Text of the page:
Video, photo 15:10 08 Jun 2023

About 28,000 fish have died in Dnipropetrovsk region because of Kakhovka dam destruction

Death of fish in Dnipropetrovsk region. Photo: Dnipropetrovsk Regional Prosecutor's Office

More than 850 kilograms of aquatic organisms, including fish, died because of Russia's destruction of the Kakhovka Hydroelectric Power Plant (HPP) dam and the silting of the reservoir in the village of Marianske in the Dnipropetrovsk region.

The head of the Dnipropetrovsk regional military administration, Serhii Lysak, announced this, Rubryka reports.

According to him, about 850 kg of biological resources were lost due to the rapid shallowing of the Kakhovka Reservoir because of the destruction of the Kakhovka HPP by the Russian troops.

"These are carp, approximately 28,000 fish. The bank has already been cleared of fish. It has been disposed of," said the head of the region.

The governor said losses to the region's fishing industry might exceed 7.6 million hryvnias.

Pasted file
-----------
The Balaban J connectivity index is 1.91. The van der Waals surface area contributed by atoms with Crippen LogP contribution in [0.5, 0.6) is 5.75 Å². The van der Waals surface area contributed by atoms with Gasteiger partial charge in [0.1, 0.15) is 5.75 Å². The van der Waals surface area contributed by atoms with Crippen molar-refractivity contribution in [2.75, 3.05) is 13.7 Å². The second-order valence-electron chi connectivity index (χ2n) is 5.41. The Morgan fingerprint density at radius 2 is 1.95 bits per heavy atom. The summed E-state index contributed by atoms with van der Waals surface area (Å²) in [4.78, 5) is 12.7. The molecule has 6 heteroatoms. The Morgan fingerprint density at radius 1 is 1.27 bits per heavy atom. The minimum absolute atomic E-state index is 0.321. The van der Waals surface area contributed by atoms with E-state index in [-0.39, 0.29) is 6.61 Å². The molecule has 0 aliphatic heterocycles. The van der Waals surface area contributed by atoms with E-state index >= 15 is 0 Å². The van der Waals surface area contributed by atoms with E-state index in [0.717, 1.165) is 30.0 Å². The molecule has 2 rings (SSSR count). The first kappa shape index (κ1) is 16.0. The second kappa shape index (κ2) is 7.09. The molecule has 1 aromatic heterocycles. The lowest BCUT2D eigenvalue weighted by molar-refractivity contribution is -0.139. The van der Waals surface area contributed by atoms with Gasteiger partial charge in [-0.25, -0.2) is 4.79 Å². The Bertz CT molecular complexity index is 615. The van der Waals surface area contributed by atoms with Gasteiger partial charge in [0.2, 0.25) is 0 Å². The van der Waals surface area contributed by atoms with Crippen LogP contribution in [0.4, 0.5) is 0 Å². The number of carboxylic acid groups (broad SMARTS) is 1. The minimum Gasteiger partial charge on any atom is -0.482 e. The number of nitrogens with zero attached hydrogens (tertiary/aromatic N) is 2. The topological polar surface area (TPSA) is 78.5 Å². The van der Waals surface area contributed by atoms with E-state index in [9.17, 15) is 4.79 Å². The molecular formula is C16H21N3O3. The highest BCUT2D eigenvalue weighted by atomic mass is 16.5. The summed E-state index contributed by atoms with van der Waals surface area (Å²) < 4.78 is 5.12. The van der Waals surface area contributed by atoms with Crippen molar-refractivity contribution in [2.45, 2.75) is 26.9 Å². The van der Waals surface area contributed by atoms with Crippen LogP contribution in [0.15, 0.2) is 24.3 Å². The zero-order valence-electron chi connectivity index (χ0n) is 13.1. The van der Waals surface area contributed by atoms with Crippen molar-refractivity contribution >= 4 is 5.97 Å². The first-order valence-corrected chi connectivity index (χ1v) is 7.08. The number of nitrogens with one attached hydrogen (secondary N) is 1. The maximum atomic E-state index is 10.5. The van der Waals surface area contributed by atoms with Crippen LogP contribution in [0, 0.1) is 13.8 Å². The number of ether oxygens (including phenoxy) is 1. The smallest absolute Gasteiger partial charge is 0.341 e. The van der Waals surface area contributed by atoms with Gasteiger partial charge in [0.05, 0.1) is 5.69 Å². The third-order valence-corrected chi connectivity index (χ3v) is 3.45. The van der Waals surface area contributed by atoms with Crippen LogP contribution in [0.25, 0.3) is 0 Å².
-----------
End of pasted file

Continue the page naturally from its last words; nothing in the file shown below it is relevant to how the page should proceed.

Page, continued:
Death of fish in Dnipropetrovsk region. Photo: Dnipropetrovsk Regional Prosecutor's Office

The Dnipropetrovsk Regional Prosecutor's Office also showed the consequences of damage to the Kakhovka HPP.

The destruction of the Kakhovka HPP dam led to a critical drop in the water level in the Kakhovka Reservoir, resulting in fish deaths near Marianske. Law enforcement officers add that this could lead to an ecological disaster.

"Initial investigative actions are currently underway to record the negative consequences and establish the amount of damage caused to the environment," the prosecutor's office wrote.

Law enforcement officers have started a pre-trial investigation into the facts of ecocide and violation of the laws and customs of war.

Earlier, Rubryka reported that Ukraine's Ministries of Environmental Protection said that Russia's blowing up of Kakhovka HPP is the biggest ecocide since the beginning of the war.

There is evidence base of the destruction of the Kakhovka HPP dam by the Russian occupiers. Ukraine's intelligence continues to actively collect evidence.

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